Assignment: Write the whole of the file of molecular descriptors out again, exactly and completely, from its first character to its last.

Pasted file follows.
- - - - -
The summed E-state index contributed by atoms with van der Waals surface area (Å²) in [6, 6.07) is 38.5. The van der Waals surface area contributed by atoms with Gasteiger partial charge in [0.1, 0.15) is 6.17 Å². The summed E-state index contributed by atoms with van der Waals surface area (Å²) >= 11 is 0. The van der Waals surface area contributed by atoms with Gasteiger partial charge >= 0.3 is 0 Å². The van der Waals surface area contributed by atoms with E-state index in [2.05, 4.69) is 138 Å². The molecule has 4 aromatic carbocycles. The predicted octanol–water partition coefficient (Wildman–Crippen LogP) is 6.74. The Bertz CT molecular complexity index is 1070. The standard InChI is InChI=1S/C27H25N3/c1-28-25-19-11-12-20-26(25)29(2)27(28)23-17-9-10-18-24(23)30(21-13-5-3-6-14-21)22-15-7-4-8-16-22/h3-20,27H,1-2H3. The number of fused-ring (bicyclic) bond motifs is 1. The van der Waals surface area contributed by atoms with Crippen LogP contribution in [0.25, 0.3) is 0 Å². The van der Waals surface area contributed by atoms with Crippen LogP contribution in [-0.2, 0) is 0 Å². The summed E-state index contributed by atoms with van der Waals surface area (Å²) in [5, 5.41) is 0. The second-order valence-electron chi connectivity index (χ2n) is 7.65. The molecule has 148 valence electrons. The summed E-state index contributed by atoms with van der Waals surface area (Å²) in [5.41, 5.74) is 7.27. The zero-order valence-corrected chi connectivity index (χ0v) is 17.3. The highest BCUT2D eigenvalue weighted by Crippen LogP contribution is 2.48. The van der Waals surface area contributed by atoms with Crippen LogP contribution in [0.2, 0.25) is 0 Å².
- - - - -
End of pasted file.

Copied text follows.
The summed E-state index contributed by atoms with van der Waals surface area (Å²) in [6, 6.07) is 38.5. The van der Waals surface area contributed by atoms with Gasteiger partial charge in [0.1, 0.15) is 6.17 Å². The summed E-state index contributed by atoms with van der Waals surface area (Å²) >= 11 is 0. The van der Waals surface area contributed by atoms with Gasteiger partial charge >= 0.3 is 0 Å². The van der Waals surface area contributed by atoms with E-state index in [2.05, 4.69) is 138 Å². The molecule has 4 aromatic carbocycles. The predicted octanol–water partition coefficient (Wildman–Crippen LogP) is 6.74. The Bertz CT molecular complexity index is 1070. The standard InChI is InChI=1S/C27H25N3/c1-28-25-19-11-12-20-26(25)29(2)27(28)23-17-9-10-18-24(23)30(21-13-5-3-6-14-21)22-15-7-4-8-16-22/h3-20,27H,1-2H3. The number of fused-ring (bicyclic) bond motifs is 1. The van der Waals surface area contributed by atoms with Crippen LogP contribution in [0.25, 0.3) is 0 Å². The van der Waals surface area contributed by atoms with Crippen LogP contribution in [-0.2, 0) is 0 Å². The summed E-state index contributed by atoms with van der Waals surface area (Å²) in [5, 5.41) is 0. The second-order valence-electron chi connectivity index (χ2n) is 7.65. The molecule has 148 valence electrons. The summed E-state index contributed by atoms with van der Waals surface area (Å²) in [5.41, 5.74) is 7.27. The zero-order valence-corrected chi connectivity index (χ0v) is 17.3. The highest BCUT2D eigenvalue weighted by Crippen LogP contribution is 2.48. The van der Waals surface area contributed by atoms with Crippen LogP contribution in [0.2, 0.25) is 0 Å².